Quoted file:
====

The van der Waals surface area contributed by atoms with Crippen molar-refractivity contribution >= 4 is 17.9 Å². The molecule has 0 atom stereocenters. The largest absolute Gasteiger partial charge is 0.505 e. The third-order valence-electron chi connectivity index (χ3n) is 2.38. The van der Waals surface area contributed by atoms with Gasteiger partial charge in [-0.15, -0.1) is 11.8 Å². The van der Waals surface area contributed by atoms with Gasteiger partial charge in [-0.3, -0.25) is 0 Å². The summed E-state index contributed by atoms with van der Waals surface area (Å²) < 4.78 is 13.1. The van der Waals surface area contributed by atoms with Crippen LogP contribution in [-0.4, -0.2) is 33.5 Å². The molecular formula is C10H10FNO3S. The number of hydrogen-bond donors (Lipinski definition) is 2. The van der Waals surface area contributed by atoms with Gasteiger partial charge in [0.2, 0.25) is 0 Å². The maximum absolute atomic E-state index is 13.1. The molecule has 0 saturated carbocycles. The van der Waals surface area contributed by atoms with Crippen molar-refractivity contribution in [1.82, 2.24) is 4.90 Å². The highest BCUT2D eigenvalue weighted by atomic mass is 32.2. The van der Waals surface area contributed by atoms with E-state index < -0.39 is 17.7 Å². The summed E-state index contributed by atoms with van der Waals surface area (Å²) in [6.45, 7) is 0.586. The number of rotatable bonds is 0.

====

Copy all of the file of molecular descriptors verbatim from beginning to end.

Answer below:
The van der Waals surface area contributed by atoms with Crippen molar-refractivity contribution >= 4 is 17.9 Å². The molecule has 0 atom stereocenters. The largest absolute Gasteiger partial charge is 0.505 e. The third-order valence-electron chi connectivity index (χ3n) is 2.38. The van der Waals surface area contributed by atoms with Gasteiger partial charge in [-0.15, -0.1) is 11.8 Å². The van der Waals surface area contributed by atoms with Gasteiger partial charge in [-0.3, -0.25) is 0 Å². The summed E-state index contributed by atoms with van der Waals surface area (Å²) < 4.78 is 13.1. The van der Waals surface area contributed by atoms with Crippen LogP contribution in [-0.4, -0.2) is 33.5 Å². The molecular formula is C10H10FNO3S. The number of hydrogen-bond donors (Lipinski definition) is 2. The van der Waals surface area contributed by atoms with Gasteiger partial charge in [0.2, 0.25) is 0 Å². The maximum absolute atomic E-state index is 13.1. The molecule has 0 saturated carbocycles. The van der Waals surface area contributed by atoms with Crippen molar-refractivity contribution in [1.82, 2.24) is 4.90 Å². The highest BCUT2D eigenvalue weighted by atomic mass is 32.2. The van der Waals surface area contributed by atoms with E-state index < -0.39 is 17.7 Å². The summed E-state index contributed by atoms with van der Waals surface area (Å²) in [6.45, 7) is 0.586. The number of rotatable bonds is 0.